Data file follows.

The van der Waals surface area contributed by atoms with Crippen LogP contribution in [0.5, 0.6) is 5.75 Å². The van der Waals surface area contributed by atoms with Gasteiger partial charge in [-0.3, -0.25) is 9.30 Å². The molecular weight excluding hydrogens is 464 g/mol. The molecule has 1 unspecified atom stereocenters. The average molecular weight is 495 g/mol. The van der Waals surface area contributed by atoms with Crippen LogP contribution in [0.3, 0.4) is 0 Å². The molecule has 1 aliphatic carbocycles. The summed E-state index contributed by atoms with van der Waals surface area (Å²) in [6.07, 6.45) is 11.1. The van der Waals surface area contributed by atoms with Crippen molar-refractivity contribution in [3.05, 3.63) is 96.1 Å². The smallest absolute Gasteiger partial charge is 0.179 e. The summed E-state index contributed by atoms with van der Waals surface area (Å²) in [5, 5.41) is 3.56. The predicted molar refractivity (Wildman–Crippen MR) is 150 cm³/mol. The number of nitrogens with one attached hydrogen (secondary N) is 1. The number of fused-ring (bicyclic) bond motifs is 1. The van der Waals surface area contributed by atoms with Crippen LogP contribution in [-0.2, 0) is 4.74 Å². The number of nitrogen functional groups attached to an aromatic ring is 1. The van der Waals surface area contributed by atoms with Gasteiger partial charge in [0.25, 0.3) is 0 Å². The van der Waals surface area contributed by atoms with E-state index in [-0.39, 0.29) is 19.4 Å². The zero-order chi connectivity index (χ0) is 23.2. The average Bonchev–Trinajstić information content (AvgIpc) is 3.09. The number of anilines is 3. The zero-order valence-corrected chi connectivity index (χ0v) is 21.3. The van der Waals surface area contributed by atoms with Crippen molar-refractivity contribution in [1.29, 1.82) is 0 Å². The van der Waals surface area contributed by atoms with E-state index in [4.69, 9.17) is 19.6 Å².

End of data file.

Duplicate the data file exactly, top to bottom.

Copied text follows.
The van der Waals surface area contributed by atoms with Crippen LogP contribution in [0.5, 0.6) is 5.75 Å². The van der Waals surface area contributed by atoms with Gasteiger partial charge in [-0.3, -0.25) is 9.30 Å². The molecular weight excluding hydrogens is 464 g/mol. The molecule has 1 unspecified atom stereocenters. The average molecular weight is 495 g/mol. The van der Waals surface area contributed by atoms with Crippen LogP contribution in [0.3, 0.4) is 0 Å². The molecule has 1 aliphatic carbocycles. The summed E-state index contributed by atoms with van der Waals surface area (Å²) in [6.07, 6.45) is 11.1. The van der Waals surface area contributed by atoms with Crippen molar-refractivity contribution in [3.05, 3.63) is 96.1 Å². The smallest absolute Gasteiger partial charge is 0.179 e. The summed E-state index contributed by atoms with van der Waals surface area (Å²) in [5, 5.41) is 3.56. The predicted molar refractivity (Wildman–Crippen MR) is 150 cm³/mol. The number of nitrogens with one attached hydrogen (secondary N) is 1. The number of fused-ring (bicyclic) bond motifs is 1. The van der Waals surface area contributed by atoms with Crippen LogP contribution in [-0.2, 0) is 4.74 Å². The number of nitrogen functional groups attached to an aromatic ring is 1. The van der Waals surface area contributed by atoms with Gasteiger partial charge in [0.25, 0.3) is 0 Å². The van der Waals surface area contributed by atoms with E-state index in [-0.39, 0.29) is 19.4 Å². The zero-order chi connectivity index (χ0) is 23.2. The average Bonchev–Trinajstić information content (AvgIpc) is 3.09. The number of anilines is 3. The zero-order valence-corrected chi connectivity index (χ0v) is 21.3. The van der Waals surface area contributed by atoms with Crippen molar-refractivity contribution in [1.29, 1.82) is 0 Å². The van der Waals surface area contributed by atoms with E-state index in [4.69, 9.17) is 19.6 Å².